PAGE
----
Will Stevens, the spokesman at the U.S. Embassy in Russia, tweeted today that the world has spent “[T]oo much energy” trying to determine who specifically shot down Malaysia Airlines Flight 17 in eastern Ukraine.
Stevens deleted the tweet, but The Daily Beast screencapped it before it disappeared.
Relations soured between the West and Russia after the Kremlin invaded eastern Ukraine in March 2014 and annexed Crimea. The relationship plummeted after MH17 was shot down, with evidence suggesting Russian artillery was used against the commercial airliner.
In October, the U.S. Embassy in Russia said their employees faced “increased harassment and psychological pressure while working in Moscow.” Russia’s Foreign Ministry immediately denied the report, but the U.S. State Department’s Inspector General’s Office said the “employees face intensified pressure by the Russian security services at a level not seen since the days of the Cold War.”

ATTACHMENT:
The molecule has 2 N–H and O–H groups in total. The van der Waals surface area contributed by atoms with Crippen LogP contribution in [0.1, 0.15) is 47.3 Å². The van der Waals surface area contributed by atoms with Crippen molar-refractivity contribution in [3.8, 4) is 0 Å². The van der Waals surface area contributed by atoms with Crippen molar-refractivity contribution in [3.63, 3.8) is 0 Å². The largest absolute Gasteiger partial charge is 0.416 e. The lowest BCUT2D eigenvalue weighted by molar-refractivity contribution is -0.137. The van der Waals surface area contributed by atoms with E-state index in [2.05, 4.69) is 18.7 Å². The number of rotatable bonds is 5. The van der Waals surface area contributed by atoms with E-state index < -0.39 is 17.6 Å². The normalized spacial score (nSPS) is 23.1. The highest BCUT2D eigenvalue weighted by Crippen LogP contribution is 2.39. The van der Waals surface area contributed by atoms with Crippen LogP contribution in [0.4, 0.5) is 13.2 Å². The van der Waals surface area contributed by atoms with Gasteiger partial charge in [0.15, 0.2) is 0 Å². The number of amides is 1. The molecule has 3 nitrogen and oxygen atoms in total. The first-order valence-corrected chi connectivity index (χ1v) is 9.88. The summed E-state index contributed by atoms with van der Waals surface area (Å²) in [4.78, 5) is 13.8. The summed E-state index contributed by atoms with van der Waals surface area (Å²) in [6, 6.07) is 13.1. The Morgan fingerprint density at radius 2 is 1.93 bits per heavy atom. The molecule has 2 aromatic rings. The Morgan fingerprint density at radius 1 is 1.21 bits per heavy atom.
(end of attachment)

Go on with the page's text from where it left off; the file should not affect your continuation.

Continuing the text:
Stevens told the office the harassment “prompted” officials to confront “various interlocutors within the Russian government.” President Barack Obama reportedly discussed the issue with President Vladimir Putin.
After months of research on the MH17 case, a Dutch investigation by the safety board discovered that a 9N314M warhead from a 9M38 series missile fired from a Buk manufactured by a Russian Almaz-Antey company shot down MH17. All 298 people died in the majestic sunflower field on July 17, 2014, over eastern Ukraine. The report documented their last moments:
After the warhead detonated outside the cockpit and instantly killed three crew members with shrapnel, the rest of the passengers were exposed to many “extreme” factors, including “abrupt deceleration and acceleration, decompression and associated mist formation, decrease in oxygen level, extreme cold, strong airflow, the aeroplane’s very rapid descent and objects flying around.”
The blast was powerful enough to tear the cockpit away from the rest of the aircraft. According to the report, the missile detonated only a few meters away from the cockpit, close enough to make its detonation clearly audible in cockpit recordings.